Tuesday, 25 March 2014

UN report published on Bedroom tax.

Feb 032014
The UN Raquel Rolnik ‘s report is now out -she calls for an immediate suspension of the bedroom tax and for it to be fully evaluated in light of evidence of its negative impacts
The section on disabled people and those with long term health conditions lists the retrogression of rights and especially the impact on article 19 is copied below
1.   The plight of persons with disabilities deeply touched the Special Rapporteur. She learned from their strength and welcomed their active engagement in discussing adequate housing from their perspective, and in sharing their testimonies.
2.   At the root of many testimonies lies the threat to a hard-won right to live independently. For persons with physical and mental disabilities, as well as for the chronically ill, adequate housing means living in homes that are adapted to specific needs; close to services, care and facilities allowing them to carry out their daily routines; and in the vicinity of friends, relatives or a community essential to leading lives in dignity and freedom. Often, the compounded impact of an acute shortage of adapted and affordable accommodation, combined with other changes to the welfare system, has left them “between a rock and a hard place”: downsizing or facing rent arrears and eviction. Many testimonies refer to anxiety, stress and suicidal thoughts as a result, precisely the type of situations that should be avoided at all costs. Serious concerns about the direct impact of these reforms were already raised in 2012: “The range of reforms proposed to housing benefit, Disability Living Allowance, the Independent Living Fund, and changes to eligibility criteria risk interacting in a particularly harmful way for disabled people. … As a result, there seems to be a significant risk of retrogression of independent living and a breach of the UK’s Article 19 [CRPD] obligations.”[1] The Department for Work and Pensions has made available additional funding under the DHP scheme to assist those affected by this measure, but, as noted above, DHPs are time-bound and limited in scope.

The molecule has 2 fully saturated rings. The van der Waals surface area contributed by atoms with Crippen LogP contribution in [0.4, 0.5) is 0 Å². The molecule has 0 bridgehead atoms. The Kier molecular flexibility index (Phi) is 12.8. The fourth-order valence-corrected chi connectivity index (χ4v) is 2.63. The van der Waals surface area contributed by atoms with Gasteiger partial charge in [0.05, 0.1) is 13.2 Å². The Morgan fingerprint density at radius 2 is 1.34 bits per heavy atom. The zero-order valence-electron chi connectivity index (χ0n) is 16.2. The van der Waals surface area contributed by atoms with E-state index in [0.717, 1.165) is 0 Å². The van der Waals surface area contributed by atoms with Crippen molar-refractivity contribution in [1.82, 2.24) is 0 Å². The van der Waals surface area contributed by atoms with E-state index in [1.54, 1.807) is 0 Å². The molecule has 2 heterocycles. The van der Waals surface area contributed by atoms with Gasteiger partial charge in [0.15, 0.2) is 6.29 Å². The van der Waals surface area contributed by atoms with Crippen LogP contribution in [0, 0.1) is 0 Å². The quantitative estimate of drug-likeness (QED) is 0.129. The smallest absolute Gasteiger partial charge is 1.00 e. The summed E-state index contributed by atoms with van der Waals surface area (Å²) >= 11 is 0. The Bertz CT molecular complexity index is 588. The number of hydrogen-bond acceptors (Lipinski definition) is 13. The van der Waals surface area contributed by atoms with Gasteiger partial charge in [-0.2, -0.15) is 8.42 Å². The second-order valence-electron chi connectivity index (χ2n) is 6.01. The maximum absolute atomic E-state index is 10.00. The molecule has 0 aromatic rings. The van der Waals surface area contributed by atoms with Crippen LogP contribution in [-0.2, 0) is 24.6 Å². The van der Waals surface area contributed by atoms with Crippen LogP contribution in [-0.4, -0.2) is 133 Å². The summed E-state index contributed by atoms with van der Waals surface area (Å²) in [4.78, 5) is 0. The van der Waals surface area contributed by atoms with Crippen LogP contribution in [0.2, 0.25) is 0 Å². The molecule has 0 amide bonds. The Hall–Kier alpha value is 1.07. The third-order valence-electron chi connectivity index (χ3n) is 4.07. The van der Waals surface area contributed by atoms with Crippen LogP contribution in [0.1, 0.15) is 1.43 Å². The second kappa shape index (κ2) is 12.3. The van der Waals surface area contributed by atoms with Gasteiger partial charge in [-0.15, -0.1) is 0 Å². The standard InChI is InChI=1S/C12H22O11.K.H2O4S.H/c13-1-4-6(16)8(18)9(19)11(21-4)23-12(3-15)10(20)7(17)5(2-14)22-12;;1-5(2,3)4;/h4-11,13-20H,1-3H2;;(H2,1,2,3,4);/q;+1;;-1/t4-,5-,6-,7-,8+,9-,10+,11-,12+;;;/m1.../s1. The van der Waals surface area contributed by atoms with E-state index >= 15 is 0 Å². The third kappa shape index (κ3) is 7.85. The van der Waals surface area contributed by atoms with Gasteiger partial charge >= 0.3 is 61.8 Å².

3.   According to Inclusion Scotland, the government of Scotland estimated that 95,000 Scottish households will be affected by this measure in the first year. In Scotland, 79 per cent of the households expected to be affected (76,000) contain a disabled person. They will lose an average of 13 pounds in housing benefit. Inclusion Scotland noted with concern that persons with disabilities will be among those least able to continue to meet their rent payments.[2]
See also DPAC piece showing 87% of disabled people affected by the change to bedroom tax pre-1996 exemption 

 The full Rolnik report can be downloaded from A_HRC_25_54_Add.2_ENG

                     [1]   House of Lords and House of Commons, Joint Committee on Human Rights, Implementation of the Right of Disabled People to Independent Living (2012), para. 161.
                     [2]   Submission of Inclusion Scotland for this report.
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- See more at: http://dpac.uk.net/2014/02/un-special-rapporteurs-report-on-the-bedroom-tax/#sthash.w3L8J8T7.qAw3h99E.dpuf
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